- The Washington Times - Sunday, April 29, 2007

Antawn Jamison ripped off his jersey in disgust as the Wizards made their way to the locker room at halftime last night.

His gesture reflected the sour mood on Fun Street, where the Wizards were forgetting the fundamental principle of getting back on defense.

This unexplainable omission on the part of the Wizards allowed Sasha Pavlovic to dunk the ball just before the halftime buzzer sounded.

It would not have been so bad if it were not Pavlovic’s second dunk in the last 25 seconds of the second quarter.

It would not have been so bad if it did not put the Wizards down by 17 points and signal their impending demise.

But Pavlovic’s dunk just before halftime revealed the lifelessness of the Wizards.

This was corrected at halftime, after which the Wizards showed their competitive grit before falling to the Cavaliers 98-92 in Game 3.

The Wizards fashioned a 21-4 scoring run to tie the game midway through the third quarter and fought the Cavaliers the rest of the way.

The run was not unexpected, LeBron James said.

“We knew they would go on a run on their home court,” he said. “We didn’t expect that big of a run. But as big as it was, they never took the lead.”

The Wizards could not finish the fight in a positive manner, of course, for they lack the finishing power of Gilbert Arenas and Caron Butler.

The issue of the team’s competitive spirit was embodied by the slothful form of Brendan Haywood, who finished with a stunning stat line: one foul and a collection of zeroes in 10 minutes.

Do you realize how difficult it is to be on a basketball floor for 10 minutes and essentially have no statistical evidence of it?

You could wheel a coffin onto the floor and position it 20-25 feet from the basket, and the corpse in the coffin probably would have one rebound in 10 minutes, if only because a long bounce from a missed shot would drop into the coffin.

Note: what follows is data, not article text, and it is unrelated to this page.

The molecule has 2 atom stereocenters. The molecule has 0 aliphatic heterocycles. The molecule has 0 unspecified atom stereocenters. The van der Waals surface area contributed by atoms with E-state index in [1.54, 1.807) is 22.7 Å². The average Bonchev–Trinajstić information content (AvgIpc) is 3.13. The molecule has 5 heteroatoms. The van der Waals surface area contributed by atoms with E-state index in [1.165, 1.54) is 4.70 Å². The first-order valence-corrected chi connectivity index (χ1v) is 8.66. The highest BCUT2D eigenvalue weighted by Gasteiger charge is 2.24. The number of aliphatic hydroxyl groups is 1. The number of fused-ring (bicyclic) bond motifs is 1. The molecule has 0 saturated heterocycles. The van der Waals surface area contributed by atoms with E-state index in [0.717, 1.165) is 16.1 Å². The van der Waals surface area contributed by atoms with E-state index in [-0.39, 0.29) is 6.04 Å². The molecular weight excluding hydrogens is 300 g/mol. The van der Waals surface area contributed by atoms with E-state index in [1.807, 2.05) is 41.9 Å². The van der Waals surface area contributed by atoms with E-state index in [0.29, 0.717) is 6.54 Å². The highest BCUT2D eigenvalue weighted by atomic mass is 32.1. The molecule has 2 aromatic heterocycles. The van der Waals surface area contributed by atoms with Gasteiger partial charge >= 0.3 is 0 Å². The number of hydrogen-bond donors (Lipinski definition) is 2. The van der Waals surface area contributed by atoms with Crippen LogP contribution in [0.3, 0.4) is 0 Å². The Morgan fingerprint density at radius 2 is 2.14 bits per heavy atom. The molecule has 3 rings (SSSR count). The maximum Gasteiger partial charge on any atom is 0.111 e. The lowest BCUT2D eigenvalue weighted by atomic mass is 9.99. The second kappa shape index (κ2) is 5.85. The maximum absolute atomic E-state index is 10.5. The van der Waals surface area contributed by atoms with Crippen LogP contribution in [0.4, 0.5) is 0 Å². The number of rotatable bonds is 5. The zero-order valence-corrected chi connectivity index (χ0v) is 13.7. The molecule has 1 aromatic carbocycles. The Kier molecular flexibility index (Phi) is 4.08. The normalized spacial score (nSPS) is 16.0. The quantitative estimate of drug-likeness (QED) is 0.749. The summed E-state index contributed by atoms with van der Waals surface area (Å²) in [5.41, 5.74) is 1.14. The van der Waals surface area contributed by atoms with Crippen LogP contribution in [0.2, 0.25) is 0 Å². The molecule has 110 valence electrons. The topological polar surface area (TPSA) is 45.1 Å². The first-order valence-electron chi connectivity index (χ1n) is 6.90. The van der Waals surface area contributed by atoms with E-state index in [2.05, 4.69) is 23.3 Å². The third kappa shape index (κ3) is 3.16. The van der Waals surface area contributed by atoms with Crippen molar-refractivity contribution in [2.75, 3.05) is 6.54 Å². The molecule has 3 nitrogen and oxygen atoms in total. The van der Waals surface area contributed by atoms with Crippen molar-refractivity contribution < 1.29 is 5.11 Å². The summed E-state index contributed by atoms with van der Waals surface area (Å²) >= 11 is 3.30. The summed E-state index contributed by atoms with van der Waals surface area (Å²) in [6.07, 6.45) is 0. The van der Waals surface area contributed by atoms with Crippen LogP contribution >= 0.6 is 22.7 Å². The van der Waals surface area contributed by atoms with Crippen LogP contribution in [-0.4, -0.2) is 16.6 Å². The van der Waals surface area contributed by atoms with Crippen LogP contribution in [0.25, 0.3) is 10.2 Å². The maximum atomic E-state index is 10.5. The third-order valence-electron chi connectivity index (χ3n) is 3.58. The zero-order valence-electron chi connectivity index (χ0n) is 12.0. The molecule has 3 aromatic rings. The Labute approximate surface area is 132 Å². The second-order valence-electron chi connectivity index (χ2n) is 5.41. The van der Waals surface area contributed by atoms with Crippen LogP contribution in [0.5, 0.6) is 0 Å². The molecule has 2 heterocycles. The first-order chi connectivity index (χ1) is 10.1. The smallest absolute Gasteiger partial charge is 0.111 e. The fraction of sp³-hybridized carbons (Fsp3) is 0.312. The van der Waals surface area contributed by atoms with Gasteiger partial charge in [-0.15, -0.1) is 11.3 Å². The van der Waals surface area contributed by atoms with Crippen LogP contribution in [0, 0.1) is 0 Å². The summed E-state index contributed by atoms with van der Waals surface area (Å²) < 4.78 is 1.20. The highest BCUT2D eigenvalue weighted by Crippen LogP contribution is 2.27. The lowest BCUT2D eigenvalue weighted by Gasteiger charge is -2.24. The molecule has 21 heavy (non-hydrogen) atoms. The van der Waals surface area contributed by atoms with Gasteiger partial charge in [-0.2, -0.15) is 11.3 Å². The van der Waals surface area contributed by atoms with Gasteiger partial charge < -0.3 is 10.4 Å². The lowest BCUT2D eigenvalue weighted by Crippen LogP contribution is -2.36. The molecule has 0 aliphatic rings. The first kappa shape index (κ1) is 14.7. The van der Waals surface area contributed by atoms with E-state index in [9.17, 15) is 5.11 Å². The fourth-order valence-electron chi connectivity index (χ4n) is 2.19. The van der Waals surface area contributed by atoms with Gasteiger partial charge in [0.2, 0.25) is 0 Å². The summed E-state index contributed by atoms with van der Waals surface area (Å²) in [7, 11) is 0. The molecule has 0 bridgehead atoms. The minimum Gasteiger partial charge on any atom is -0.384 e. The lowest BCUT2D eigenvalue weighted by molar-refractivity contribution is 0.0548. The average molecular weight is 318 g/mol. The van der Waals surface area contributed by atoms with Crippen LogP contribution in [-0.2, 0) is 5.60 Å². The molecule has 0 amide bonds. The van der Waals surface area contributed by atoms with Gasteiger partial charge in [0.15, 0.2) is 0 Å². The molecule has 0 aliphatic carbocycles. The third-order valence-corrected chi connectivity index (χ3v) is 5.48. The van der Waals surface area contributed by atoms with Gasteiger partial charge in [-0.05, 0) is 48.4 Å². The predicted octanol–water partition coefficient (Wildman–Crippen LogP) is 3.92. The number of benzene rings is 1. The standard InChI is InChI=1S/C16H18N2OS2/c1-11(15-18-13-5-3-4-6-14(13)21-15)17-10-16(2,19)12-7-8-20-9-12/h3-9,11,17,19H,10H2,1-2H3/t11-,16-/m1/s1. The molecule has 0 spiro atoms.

This was Haywood at his most invisible: Zydrunas Ilgauskas missed a baseline jumper in the second quarter, which Drew Gooden rebounded. Ilgauskas then broke to the basket, Gooden found him with a pass, and Ilgauskas finished the play with a dunk.

Haywood was believed to be in the vicinity of all those events, although Wizards coach Eddie Jordan could have been excused for asking, “Where’s Brendan?”

Jordan did not have to say much to the players at halftime, mostly because of the presence of Jamison and Antonio Daniels in the locker room.

“We thought they [the Cavaliers] had outworked us in the first half,” Jordan said. “We got that turned around in the third quarter. We just didn’t make plays again [at the end].”

Jamison, the antithesis of Haywood, was irritated by the feeble goings-on.

“It was frustrating to be out there and not have guys communicating when getting back on defense,” Jamison said. “We just didn’t have the fire and energy in the first half. We should have been giving a better effort than what we did.”

Jamison did all he could in finishing with 38 points and 11 rebounds.

His 17-point outburst in the third quarter lifted the Wizards out of the fetal position and gave them a measure of dignity.

It could not give the Wizards the victory they so desperately wanted.

“Once again, another frustrating loss,” Jamison said. “We didn’t give up. We made a game out of it. But that doesn’t really matter.”

As Jamison knows only too well, playing the opposition close until the final minutes of a game is one of the distinguishing qualities of lottery teams.

He wants to break that habit.

“We should try to give our fans something to feel good about [in Game 4 tomorrow night],” Jamison said. “Get a win and go back to Cleveland.”

The offseason is just up ahead for the Wizards, whether in one game or two.

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